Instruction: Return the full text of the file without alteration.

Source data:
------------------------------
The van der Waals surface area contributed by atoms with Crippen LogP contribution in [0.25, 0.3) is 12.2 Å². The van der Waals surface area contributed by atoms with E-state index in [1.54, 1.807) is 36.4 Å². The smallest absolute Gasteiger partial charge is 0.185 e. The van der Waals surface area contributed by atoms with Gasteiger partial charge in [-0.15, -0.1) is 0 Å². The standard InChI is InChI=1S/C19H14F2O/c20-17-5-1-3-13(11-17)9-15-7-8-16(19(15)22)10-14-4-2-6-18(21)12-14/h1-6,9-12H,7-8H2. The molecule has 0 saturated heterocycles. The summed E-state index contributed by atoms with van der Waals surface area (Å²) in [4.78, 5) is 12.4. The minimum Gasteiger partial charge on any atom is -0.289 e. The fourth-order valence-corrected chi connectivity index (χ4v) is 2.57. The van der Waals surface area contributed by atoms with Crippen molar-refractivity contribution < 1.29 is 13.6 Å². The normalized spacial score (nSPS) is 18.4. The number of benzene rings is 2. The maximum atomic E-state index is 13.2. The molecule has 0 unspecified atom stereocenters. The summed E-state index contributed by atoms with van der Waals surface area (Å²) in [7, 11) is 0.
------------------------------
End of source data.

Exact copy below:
The van der Waals surface area contributed by atoms with Crippen LogP contribution in [0.25, 0.3) is 12.2 Å². The van der Waals surface area contributed by atoms with E-state index in [1.54, 1.807) is 36.4 Å². The smallest absolute Gasteiger partial charge is 0.185 e. The van der Waals surface area contributed by atoms with Gasteiger partial charge in [-0.15, -0.1) is 0 Å². The standard InChI is InChI=1S/C19H14F2O/c20-17-5-1-3-13(11-17)9-15-7-8-16(19(15)22)10-14-4-2-6-18(21)12-14/h1-6,9-12H,7-8H2. The molecule has 0 saturated heterocycles. The summed E-state index contributed by atoms with van der Waals surface area (Å²) in [4.78, 5) is 12.4. The minimum Gasteiger partial charge on any atom is -0.289 e. The fourth-order valence-corrected chi connectivity index (χ4v) is 2.57. The van der Waals surface area contributed by atoms with Crippen molar-refractivity contribution < 1.29 is 13.6 Å². The normalized spacial score (nSPS) is 18.4. The number of benzene rings is 2. The maximum atomic E-state index is 13.2. The molecule has 0 unspecified atom stereocenters. The summed E-state index contributed by atoms with van der Waals surface area (Å²) in [7, 11) is 0.